Sunday, October 11, 2009

March on Washington coverage

From the New York Times:

The chairman of the Senate Armed Services Committee said Sunday that Congress will need to muster the resolve to change the ''don't ask, don't tell policy'' -- a change that the military may be ready for.

''I think it has to be done in the right way, which is to get a buy-in from the military, which I think is now possible,'' said Sen. Carl Levin, D-Mich.

Obama's political energies have been focused on two wars, the economic crisis and health care reform, though he pledged ''unwavering'' commitment even as he wrestled with those problems.

March organizer Cleve Jones, creator of the AIDS Memorial Quilt and a protege of gay rights pioneer Harvey Milk, said he had initially discouraged a rally earlier in the year. But he and others began to worry Obama was backing away from his campaign promises.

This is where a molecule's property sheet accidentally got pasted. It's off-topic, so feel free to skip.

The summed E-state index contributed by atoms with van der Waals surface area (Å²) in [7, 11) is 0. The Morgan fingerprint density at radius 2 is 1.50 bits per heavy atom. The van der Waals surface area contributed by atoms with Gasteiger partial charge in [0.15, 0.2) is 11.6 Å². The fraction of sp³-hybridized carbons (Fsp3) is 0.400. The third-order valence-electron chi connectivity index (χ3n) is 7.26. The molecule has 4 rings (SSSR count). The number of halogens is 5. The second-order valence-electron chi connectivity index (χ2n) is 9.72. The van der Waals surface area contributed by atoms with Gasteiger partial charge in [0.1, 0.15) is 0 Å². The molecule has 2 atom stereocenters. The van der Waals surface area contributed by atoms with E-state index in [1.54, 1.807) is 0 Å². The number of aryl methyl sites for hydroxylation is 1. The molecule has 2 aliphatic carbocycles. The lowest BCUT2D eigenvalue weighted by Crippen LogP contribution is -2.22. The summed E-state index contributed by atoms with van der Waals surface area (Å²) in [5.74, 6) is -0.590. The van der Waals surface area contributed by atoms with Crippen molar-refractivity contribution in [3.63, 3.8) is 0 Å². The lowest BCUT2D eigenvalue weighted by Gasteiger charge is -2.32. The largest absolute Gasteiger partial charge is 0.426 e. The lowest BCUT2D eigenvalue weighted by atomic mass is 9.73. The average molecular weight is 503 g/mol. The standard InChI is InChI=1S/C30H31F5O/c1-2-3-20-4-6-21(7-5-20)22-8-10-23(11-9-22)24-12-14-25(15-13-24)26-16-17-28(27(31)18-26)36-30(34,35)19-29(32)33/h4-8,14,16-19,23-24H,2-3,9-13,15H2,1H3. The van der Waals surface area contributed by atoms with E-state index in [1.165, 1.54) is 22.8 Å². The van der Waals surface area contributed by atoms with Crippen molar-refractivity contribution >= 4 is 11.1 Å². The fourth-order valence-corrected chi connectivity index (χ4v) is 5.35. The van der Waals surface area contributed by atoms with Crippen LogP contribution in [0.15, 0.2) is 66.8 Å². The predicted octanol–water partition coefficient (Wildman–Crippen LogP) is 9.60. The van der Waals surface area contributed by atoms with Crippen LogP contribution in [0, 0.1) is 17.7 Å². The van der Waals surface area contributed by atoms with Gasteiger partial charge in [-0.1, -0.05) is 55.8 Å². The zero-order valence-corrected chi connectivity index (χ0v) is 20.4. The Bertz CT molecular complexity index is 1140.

''Since we've seen that so many times before, I didn't want it to happen again,'' he said. ''We're not settling. There's no such thing as a fraction of equality.''

Unlike the first march in 1979 and others in 1987, 1993 and 2000 that included celebrity performances and drew as many as 500,000 people, Sunday's event was driven by grassroots efforts and was expected to be more low-key. Washington authorities don't disclose crowd estimates at rallies, though at least several thousand appeared to be in attendance.

And the Los Angeles Times:

The National Equality March snaked past the White House and streamed down Pennsylvania Avenue to the Capitol. Demonstrators chanted "Yes we can" in English and Spanish, resurrecting President Obama's campaign slogan, and waved signs and banners.

Organizers said the LGBT community, which encompasses lesbians, gays, bisexual and transgendered people, are not satisfied with a piecemeal approach to gaining civil rights. They are seeking "full federal equality" and singling out issues pertaining to marriage, adoption, military service and the workplace.

Along with video from the AP:

(Video link)

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